This is one to keep an eye on for the future, because the ECHL team currently in the Hampton Roads area is not doing great, to put it mildly. They are only doing 2600 a night in the ECHL, next to last in the league. Part of that has to be fans being upset that the team went from the AHL to basically getting demoted to the ECHL when Anaheim wanted its AHL affiliation closer to them. Which makes me wonder how many fans would stick around if they get “demoted” again to the SPHL. There’s perfect sized arenas for the league, there’s hockey fans, it fits geographically with teams in Virginia and North Carolina nearby, but it legit worries me what the fan turnout would be like if they were to get a team that yet again is in a lower league.


If there’s one market the SPHL should be jumping at trying to secure, this is it. It’s a more northern team and instantly gives Evansville a rival team. It’s not that far from Peoria and Quad City, close to Knoxville and Roanoke, not bad to Huntsville, and it’s a big, growing city. This would be a slam dunk for the SPHL if they were to put a team here. The issue, as is the case with so many cities, is the arena. I am not super familiar with the Louisville area, but I’ve never heard of them having hockey before, or if there is a rink and arena in the city that would fit the profile the SPHL is looking for. (UPDATE: Several readers pointed out that the city had ECHL hockey from 1990 to 1998, and AHL from 1999 to 2001, we’re both under 30, so you’ll have to forgive us for not remembering those teams.)  That’s what gives me pause about Louisville, because I feel like if they had a rink that worked for hockey and the SPHL, there would already be a team there.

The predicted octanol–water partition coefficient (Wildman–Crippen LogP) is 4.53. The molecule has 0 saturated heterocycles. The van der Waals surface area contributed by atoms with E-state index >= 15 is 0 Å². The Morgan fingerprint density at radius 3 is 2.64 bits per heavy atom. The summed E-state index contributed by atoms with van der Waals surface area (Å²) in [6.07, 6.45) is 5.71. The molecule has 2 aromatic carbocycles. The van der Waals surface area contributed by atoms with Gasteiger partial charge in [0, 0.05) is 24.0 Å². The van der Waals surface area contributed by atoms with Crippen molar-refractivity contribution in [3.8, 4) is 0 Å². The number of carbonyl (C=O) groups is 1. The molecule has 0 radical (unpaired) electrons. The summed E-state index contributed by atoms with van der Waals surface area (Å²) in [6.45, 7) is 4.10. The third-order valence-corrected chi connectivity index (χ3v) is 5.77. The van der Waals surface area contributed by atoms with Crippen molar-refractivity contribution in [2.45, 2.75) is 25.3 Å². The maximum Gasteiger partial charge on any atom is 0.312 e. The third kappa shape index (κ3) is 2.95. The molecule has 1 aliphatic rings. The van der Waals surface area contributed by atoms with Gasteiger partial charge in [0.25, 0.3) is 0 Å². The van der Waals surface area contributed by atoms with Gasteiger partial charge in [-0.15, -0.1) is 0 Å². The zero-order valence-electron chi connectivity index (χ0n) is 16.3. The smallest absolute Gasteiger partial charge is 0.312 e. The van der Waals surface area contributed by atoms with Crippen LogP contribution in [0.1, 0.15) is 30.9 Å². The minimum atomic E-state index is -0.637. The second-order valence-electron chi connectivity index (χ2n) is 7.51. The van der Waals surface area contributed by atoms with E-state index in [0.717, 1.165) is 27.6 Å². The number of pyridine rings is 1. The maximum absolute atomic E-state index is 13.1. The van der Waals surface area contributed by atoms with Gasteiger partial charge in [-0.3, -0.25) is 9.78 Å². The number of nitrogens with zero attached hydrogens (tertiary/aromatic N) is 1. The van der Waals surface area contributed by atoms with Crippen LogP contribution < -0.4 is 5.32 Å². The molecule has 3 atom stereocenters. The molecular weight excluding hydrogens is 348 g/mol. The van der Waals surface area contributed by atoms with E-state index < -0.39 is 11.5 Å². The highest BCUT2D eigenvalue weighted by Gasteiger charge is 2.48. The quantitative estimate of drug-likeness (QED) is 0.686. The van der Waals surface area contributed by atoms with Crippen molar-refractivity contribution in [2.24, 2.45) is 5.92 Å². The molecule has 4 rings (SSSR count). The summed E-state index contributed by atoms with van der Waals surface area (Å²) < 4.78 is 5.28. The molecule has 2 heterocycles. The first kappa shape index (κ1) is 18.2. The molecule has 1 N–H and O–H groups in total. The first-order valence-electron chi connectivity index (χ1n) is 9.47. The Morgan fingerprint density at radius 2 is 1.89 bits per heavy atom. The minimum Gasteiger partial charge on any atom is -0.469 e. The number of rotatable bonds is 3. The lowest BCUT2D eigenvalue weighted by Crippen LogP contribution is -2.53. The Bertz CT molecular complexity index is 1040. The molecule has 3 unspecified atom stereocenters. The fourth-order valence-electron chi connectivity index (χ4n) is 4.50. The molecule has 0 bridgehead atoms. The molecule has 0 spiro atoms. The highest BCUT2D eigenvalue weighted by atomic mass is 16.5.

Columbus, GA:

It is a shame that since the end of the Franchise in early 2017, hockey has not returned to Columbus. This is a wonderful hockey market, existing in the CHL (1996-2001), ECHL (2001-2004) and lasting a whopping 13 years (2004-2017) in the SPHL. Fans have been hungry for professional hockey’s return, and it almost happened! Last year, the “Columbus Burn” expansion application was filed to the SPHL and an ownership came forward with cash in hand, ready to put a team down in Columbus, be it in the SPHL or any higher league. The SPHL denied the application, presumably under pretenses that this was not the right route to take such a market yet, and it’s been a lull ever since. Honestly, if you ask me, it’s not if but when on the Columbus market. The suspension of operations was just supposed to be for 2017-18, but it is safe to assume that unless the RiverKings franchise relocates to Columbus, fans will have to wait until 2019-2020 for hockey.